Fall 2015 Newsletter
Global Studies Newsletter
Message from the Chair
At the Curriculum in Global Studies, we are in the middle of an exciting and productive semester. Our undergraduate majors continue to bring their intellectual curiosity and energy to their courses as well as the many opportunities related to our global world that they pursue on campus and beyond. Our summer 2015 Undergraduate Internship Award winners are a great example. Thanks to funding from the Chancellor’s Global Education Fund, here is what they accomplished: https://globalstudies.unc.edu/hom/fall-2015-news-and-features/2015-global-studies-undergraduate-internship-grants/
We are delighted to welcome our new faculty member, Brigitte Zimmerman, and our second cohort of Global Studies MA students (both featured below). With some 28 MA students on campus now, we are pursuing initiatives to facilitate global research, internship and professionalization opportunities within the program, and also in collaboration with NC State. Thanks as well to funding from the Chancellor’s Global Education Fund, seven MA students received summer funding for an exciting array of research projects, internships and course enrollments during summer 2015.
We are looking forward to working with all of our students and joint faculty, and making new connections across the campus. Keep an eye out for events and also funding opportunities for students and faculty in the coming months. —Milada Anna Vachudova
Welcome MA Students
Although they have big shoes to fill, the second cohort of the Global Studies MA program is off to a great start. Five students joined the Russian, Eurasian, and East European Studies (REEES) concentration, and nine students are pursuing the thematic concentrations: Global Economics; Global Politics, Institutions, and Societies; or Global Migration. All 14 first-year MA students are required to take GLBL 700, a course that involves lively and challenging debates about issues of globalization and preparation for research projects. Learn more about the MA students.
Professor Brigitte Zimmerman, our new assistant professor in Public Policy and Global Studies, has come a long way over the course of her career and yet she always seems to return to Malawi. Currently, she is studying accountability structures in Sub-Saharan Africa and the ways in which citizens express their support or disapproval towards government officials. Her current research in this area focuses on the decision-making process of government officials in allocating international aid as well as the tracking techniques used to determine where aid is being sent. Learn more about Professor Zimmerman.
Imagine lying under the stars in the Moroccan desert, nothing but silence as your companion. Imagine walking the streets of Chefchaouen, a city marked by buildings painted innumerable shades of blue. Many people can only imagine, but for junior Alexis Strang, this summer the dream became a reality. This Global Studies and Anthropology double major who grew up in Concord, North Carolina always knew she wanted to travel. Thanks to help from Carolina, she was able to embark on nine weeks of study abroad in Fez, Morocco. Learn more about her summer abroad.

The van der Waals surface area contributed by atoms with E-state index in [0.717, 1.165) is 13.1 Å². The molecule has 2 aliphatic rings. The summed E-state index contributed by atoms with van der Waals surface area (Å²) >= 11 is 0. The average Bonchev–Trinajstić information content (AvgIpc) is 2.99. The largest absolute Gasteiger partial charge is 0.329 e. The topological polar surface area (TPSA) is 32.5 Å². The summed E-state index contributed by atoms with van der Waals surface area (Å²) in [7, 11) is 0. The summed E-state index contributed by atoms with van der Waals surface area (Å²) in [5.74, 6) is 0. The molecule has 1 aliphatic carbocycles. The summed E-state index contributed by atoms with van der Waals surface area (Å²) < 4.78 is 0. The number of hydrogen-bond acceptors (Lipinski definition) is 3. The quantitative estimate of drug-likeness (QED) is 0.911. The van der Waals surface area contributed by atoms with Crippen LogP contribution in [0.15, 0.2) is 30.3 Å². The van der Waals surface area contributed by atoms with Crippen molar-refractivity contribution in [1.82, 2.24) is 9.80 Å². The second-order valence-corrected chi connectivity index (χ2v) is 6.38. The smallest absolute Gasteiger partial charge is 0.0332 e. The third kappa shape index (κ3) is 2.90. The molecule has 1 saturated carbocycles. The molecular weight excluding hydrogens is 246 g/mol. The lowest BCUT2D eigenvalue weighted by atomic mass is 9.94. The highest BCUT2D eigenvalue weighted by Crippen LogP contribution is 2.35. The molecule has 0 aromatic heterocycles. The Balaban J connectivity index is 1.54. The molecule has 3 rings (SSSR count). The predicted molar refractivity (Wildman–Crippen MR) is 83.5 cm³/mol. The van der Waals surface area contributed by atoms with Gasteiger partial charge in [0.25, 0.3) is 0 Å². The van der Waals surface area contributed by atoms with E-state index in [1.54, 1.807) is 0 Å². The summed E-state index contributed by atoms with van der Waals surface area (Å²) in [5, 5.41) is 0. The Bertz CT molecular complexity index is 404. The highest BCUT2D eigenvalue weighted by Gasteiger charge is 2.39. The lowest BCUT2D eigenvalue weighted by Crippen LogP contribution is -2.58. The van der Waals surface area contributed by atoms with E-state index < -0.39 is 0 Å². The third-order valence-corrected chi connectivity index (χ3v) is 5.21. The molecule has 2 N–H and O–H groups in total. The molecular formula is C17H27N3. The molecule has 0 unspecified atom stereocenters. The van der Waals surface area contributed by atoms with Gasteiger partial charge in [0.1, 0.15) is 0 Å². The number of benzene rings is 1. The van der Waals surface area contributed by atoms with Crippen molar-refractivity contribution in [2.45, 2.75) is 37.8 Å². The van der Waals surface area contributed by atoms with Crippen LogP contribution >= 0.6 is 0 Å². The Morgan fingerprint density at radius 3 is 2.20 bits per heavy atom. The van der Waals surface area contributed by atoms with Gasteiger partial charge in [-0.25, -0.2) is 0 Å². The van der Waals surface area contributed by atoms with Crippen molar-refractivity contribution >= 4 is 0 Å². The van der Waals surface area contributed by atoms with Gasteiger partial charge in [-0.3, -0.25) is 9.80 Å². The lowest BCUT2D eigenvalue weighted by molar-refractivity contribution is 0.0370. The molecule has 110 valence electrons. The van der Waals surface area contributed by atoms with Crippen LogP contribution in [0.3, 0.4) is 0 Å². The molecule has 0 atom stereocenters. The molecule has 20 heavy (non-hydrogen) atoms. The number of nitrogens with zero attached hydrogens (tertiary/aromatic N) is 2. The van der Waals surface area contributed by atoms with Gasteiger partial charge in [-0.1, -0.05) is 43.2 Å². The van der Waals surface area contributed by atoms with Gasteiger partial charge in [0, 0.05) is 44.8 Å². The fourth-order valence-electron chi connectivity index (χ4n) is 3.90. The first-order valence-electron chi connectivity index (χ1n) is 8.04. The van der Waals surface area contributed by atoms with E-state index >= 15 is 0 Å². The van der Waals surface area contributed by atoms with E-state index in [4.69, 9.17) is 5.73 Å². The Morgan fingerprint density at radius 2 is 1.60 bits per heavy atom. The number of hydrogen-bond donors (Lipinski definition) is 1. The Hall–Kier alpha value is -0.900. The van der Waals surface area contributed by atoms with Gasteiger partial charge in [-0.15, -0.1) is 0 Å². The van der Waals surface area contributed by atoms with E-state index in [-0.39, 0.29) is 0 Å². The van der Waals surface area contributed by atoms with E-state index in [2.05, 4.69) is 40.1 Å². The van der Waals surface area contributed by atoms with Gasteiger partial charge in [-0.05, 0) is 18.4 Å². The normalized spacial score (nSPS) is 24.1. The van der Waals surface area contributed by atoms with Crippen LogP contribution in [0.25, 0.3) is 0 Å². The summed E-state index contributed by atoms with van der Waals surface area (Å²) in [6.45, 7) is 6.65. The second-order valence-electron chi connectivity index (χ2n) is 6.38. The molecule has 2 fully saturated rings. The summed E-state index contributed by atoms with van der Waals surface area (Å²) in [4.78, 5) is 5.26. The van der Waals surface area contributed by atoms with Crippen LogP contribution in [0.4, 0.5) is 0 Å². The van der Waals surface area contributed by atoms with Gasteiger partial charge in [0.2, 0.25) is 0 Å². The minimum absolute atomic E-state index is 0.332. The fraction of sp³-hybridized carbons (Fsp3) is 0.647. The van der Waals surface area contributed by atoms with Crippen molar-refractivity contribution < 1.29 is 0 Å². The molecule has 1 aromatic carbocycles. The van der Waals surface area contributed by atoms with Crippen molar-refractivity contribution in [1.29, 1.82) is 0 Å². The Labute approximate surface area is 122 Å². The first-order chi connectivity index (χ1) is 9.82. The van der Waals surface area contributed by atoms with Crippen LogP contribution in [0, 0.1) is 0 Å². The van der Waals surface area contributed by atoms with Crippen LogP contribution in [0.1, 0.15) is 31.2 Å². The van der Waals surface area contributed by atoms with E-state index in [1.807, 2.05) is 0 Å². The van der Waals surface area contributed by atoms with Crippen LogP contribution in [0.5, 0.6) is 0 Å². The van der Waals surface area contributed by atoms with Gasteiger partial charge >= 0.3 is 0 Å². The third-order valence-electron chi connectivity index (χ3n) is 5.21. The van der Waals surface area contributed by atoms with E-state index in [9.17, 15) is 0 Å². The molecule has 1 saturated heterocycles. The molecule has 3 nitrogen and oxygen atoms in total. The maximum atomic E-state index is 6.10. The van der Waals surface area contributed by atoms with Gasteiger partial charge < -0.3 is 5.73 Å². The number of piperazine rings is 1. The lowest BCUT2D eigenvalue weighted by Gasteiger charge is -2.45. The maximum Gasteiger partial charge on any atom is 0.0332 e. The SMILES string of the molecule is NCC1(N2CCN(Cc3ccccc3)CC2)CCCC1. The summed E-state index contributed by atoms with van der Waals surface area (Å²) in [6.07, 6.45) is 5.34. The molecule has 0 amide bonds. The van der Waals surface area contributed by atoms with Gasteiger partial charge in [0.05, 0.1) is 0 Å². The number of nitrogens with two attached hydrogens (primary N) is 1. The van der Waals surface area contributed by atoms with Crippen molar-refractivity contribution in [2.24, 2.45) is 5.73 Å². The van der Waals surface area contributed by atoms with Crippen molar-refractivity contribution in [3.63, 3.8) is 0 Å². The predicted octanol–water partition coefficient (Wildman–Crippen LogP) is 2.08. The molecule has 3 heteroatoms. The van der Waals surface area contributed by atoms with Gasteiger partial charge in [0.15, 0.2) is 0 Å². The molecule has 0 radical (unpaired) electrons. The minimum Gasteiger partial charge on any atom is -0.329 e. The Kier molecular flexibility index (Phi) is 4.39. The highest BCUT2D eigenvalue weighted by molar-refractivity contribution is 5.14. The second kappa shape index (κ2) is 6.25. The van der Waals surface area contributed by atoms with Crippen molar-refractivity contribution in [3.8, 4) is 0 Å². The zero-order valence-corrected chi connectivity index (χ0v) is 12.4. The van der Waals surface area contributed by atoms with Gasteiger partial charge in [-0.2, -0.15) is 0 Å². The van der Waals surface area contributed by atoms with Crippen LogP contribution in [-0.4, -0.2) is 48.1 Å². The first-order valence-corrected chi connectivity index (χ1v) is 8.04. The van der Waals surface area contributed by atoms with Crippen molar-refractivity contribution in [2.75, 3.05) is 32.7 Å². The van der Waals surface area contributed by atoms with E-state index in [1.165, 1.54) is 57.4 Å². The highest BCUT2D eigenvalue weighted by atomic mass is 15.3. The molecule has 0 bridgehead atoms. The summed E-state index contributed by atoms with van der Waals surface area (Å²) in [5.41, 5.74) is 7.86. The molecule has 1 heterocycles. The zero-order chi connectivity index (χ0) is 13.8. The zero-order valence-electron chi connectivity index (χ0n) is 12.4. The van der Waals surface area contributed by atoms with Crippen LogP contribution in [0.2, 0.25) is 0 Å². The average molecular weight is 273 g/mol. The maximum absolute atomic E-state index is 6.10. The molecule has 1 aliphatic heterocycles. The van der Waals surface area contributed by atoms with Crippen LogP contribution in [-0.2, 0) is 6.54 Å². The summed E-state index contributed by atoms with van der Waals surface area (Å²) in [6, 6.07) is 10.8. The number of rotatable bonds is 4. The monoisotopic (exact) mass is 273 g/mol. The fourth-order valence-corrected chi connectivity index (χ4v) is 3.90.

Like many historians, Professor Michael Morgan says that his interests have been shaped by the era in which he grew up. Morgan’s current research focuses on the history of the Cold War, specifically the genesis of the Helsinki Final Act. The 1975 agreement was a watershed in relations between the superpowers and had far-reaching consequences for human rights and international politics, especially in Europe. Learn more about his research.
Colleen Daly ’13 holds a double major in Global Studies and Spanish, with a minor in Social and Economic Justice. She studied abroad in Sevilla, Spain to connect with the memory of her late grandfather, who had studied there in the Archives of the Indies as part of his research as a professor of Latin American History at Duke. Learn more about Colleen’s life after graduation.
Professor Nina Martin researches the effects of global processes, such as immigration, urbanization, and economic development, on her everyday world. Inspired by her current neighborhood in Durham and her years as a graduate student in Chicago and London, her fieldwork looks at how inequities between different social groups get created and inscribed in urban space. Past research includes the impacts of local policies regulating immigrants, the informal economy, and non-profit organization. Learn more about her research.
In this one-of-a-kind joint memoir, Jonathan Weiler and Anne Menkens tell the story of how their relationship continued to evolve and how they co-parented their daughter once they decided their marriage was no longer working. With honesty and humor, Jonathan and Anne explain how they worked through the struggles that accompany a failed romance in order to be the kinds of parents, separately and together, that they knew their daughter needed.
Outside the Classroom
Whether attending a panel about various research methods or visiting Buckhorn Market, there are numerous opportunities for students in the Global Studies department to learn more about their field outside of the classroom. See more events outside the classroom.
Support Global Studies
Generous donors help us to provide greater opportunities. To make a gift in support of the Curriculum, please click here.